With Sales, Ford Now Able To Focus On Core Brands

Ford Motor's $3.2 billion sale of Jaguar and Land Rover to Indian company Tata Group lets Ford focus on Ford: Lincoln, Mercury and Ford brands. It also lets CEO Alan Mulally focus on the "One Ford" plan to build cars for American and European consumers, via a common design theme.

The latest deals may be the last spinoff of brands acquired in the '90s by then-CEO Jacques Nasser and predecessors. Mulally says he plans to keep Volvo. The company last March committed to selling its Aston Martin brand to a British consortium for $848 million.

Analysts say the sales--if painful, since the prices were far less than what Ford paid for the iconic brands--are critical, to raise both money in Ford's coffers (the company lost $2.7 billion last year) and confidence on the street.

"The reality is, how can you be convincing to the media, to Wall Street, and internally to employees that you are 100% trying to fix the core brands--Ford, Lincoln and Mercury--when you have these other brands that need to be fixed as well?" says Wes Brown, analyst with L.A.-based IceOlogy. "The reality is, if your house isn't fixed, how can you be looking at landscape design for the garden? Having Jaguar and Land Rover--and having them do well--is irrelevant if you are out of business."



The brands were part of Ford's Premier Automotive Group, the Irvine, Calif.-based umbrella for Jaguar, Land Rover, Aston Martin, Volvo, and--at one time--Lincoln. Jaguar has fared the worst. Its trajectory has been the opposite of Land Rover's since the millennium. While the latter brand has found its footing with Range Rover, LR2 and LR3, Jaguar has seen tepid reception of its vehicles and plummeting sales since the late 1990s. Jaguar sold 15,683 vehicles last year, a 24.2% drop versus 2006. Land Rover sales were 49,550, a 3% gain.

Rebecca Lindland, auto analyst with Global Insight, Lexington, Mass., says Rover and Jaguar won't see easy sailing, even with cash from Tata, because the former--although faring better than Jaguar--is an SUV brand, and the latter has been dying on the vine for such a long time it will take billions to bring back.

"Certainly there's an issue with Land Rover because if CAFE [corporate average fuel economy] standards are coming in, depending on environmental issues, the brand could really be in trouble," she says, adding that although Tata has said it plans to leave the brands' management alone, "The Warren Buffet approach only works if the companies are well-run. Jag has been losing money for years. Everything needs to be a home run for this company to turn around."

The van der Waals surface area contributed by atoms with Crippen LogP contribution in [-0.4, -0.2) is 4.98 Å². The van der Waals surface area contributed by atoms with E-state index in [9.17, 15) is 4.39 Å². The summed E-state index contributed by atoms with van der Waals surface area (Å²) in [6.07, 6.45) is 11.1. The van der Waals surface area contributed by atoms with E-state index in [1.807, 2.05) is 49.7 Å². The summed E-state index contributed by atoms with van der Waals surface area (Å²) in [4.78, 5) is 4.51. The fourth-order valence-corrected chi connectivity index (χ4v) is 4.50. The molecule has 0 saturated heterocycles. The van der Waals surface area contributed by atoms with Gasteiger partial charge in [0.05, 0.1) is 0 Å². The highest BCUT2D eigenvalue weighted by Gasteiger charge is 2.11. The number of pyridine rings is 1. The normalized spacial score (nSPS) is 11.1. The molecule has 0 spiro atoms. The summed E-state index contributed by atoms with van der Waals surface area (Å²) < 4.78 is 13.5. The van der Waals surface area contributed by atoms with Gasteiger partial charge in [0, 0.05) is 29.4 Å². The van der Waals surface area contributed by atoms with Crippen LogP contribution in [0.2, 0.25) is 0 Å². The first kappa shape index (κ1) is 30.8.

As an example, using Ford and GM's home-grown luxury marques: General Motors spent dearly to bring Cadillac back from the edge of the grave five years ago. Ford attempted to keep Lincoln viable with a far lower spend. Cadillac sold 214,726 vehicles last year, making it the No. 3 lux brand in the U.S. after Mercedes and BMW; Lincoln, even with a 9.1% sales increase last year versus 2006, only sold 131,487 vehicles last year.

By contrast, Lexus sold 200,334 vehicles; Mercedes sold 253,433 vehicles and BMW (excluding Mini) 293,795 vehicles in the U.S. in 2007.

"General Motors spent billions to bring Cadillac back; Ford tried to revise Lincoln on the cheap; that doesn't work. You have to spend billions and get it right: design, powertrain, production, ads--everything needs to be right and that takes both time money and people."

How far has Jaguar slid? Per Global Insight, Jaguar has lost 50% of sales volume in the States 1999-2007--from 35,000 units to 15,000--while almost every other luxury brand has gained over that time. The Jaguar S-Type only accounted for 3,500 units sold last year, versus 15,000 in 1999, and 25,500 in 2000, per Lindland.

"We are expecting redesign this year, but they haven't sold above 9,000 units of that vehicle in three years," she says. The same holds for the XJ sedan--the latest version of which came out in 2003--which peaked at 10,500 vehicles sold in 2004, and last year sold 4,400 units.

And the X-Type, the car Jaguar launched in 2001 as a high-volume entry car to compete against BMW's 3-Series car, and Mercedes-Benz C-Class, peaked at 33,000 in the U.S. in 2003. That year the company sold 50,000 of the cars worldwide. It had hoped to sell twice as many. Last year, sales of the car fell 90% to 3,198 units delivered.

Lindland says rebuilding won't be easy for Tata for another reason: the shine is off the industry, at least for now. "There was tremendous growth in the market between 1999 and 2005," notes Lindland. "We aren't expecting the market to do that for five to seven years."

Brown says if anything can save Jaguar, it's the brand's equity. "From research we have done with the Jaguar brand, it still has tremendous cachet; it still has a strong image. The reality is if you put the right product in there, it would see some success very quickly," he says.

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